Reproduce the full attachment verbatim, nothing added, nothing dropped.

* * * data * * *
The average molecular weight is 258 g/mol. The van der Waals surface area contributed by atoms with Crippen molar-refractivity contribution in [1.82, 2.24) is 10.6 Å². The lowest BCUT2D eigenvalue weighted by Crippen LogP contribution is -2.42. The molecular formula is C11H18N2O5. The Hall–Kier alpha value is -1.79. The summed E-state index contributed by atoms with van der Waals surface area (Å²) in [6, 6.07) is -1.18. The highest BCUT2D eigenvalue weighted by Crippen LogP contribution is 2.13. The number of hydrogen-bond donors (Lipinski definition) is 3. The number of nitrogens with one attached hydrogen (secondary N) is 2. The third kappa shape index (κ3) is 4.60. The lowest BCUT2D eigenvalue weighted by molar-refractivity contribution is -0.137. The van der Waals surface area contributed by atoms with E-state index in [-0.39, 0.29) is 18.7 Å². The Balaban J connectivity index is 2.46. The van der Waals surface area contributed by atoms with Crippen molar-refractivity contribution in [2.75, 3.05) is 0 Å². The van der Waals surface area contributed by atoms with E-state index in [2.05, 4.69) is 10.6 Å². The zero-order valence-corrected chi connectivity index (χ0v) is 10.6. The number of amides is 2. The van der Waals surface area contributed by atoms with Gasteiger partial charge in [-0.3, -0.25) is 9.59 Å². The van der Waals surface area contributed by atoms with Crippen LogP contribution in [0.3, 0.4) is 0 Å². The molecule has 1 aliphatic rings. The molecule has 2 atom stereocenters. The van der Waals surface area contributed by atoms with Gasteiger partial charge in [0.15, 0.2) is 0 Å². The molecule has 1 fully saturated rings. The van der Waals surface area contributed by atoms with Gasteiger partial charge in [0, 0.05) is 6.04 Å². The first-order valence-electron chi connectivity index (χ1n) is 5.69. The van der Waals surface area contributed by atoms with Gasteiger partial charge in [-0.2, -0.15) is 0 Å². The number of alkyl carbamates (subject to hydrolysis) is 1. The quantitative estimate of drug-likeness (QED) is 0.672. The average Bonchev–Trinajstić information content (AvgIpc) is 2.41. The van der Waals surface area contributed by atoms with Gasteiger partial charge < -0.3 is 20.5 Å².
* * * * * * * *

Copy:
The average molecular weight is 258 g/mol. The van der Waals surface area contributed by atoms with Crippen molar-refractivity contribution in [1.82, 2.24) is 10.6 Å². The lowest BCUT2D eigenvalue weighted by Crippen LogP contribution is -2.42. The molecular formula is C11H18N2O5. The Hall–Kier alpha value is -1.79. The summed E-state index contributed by atoms with van der Waals surface area (Å²) in [6, 6.07) is -1.18. The highest BCUT2D eigenvalue weighted by Crippen LogP contribution is 2.13. The number of hydrogen-bond donors (Lipinski definition) is 3. The number of nitrogens with one attached hydrogen (secondary N) is 2. The third kappa shape index (κ3) is 4.60. The lowest BCUT2D eigenvalue weighted by molar-refractivity contribution is -0.137. The van der Waals surface area contributed by atoms with E-state index in [-0.39, 0.29) is 18.7 Å². The Balaban J connectivity index is 2.46. The van der Waals surface area contributed by atoms with Crippen molar-refractivity contribution in [2.75, 3.05) is 0 Å². The van der Waals surface area contributed by atoms with E-state index in [2.05, 4.69) is 10.6 Å². The zero-order valence-corrected chi connectivity index (χ0v) is 10.6. The number of amides is 2. The van der Waals surface area contributed by atoms with Gasteiger partial charge in [-0.3, -0.25) is 9.59 Å². The van der Waals surface area contributed by atoms with Crippen LogP contribution in [0.3, 0.4) is 0 Å². The molecule has 1 aliphatic rings. The molecule has 2 atom stereocenters. The van der Waals surface area contributed by atoms with Gasteiger partial charge in [0.15, 0.2) is 0 Å². The molecule has 1 fully saturated rings. The van der Waals surface area contributed by atoms with Gasteiger partial charge in [0, 0.05) is 6.04 Å². The first-order valence-electron chi connectivity index (χ1n) is 5.69. The van der Waals surface area contributed by atoms with Gasteiger partial charge in [-0.2, -0.15) is 0 Å². The number of alkyl carbamates (subject to hydrolysis) is 1. The quantitative estimate of drug-likeness (QED) is 0.672. The average Bonchev–Trinajstić information content (AvgIpc) is 2.41. The van der Waals surface area contributed by atoms with Gasteiger partial charge < -0.3 is 20.5 Å².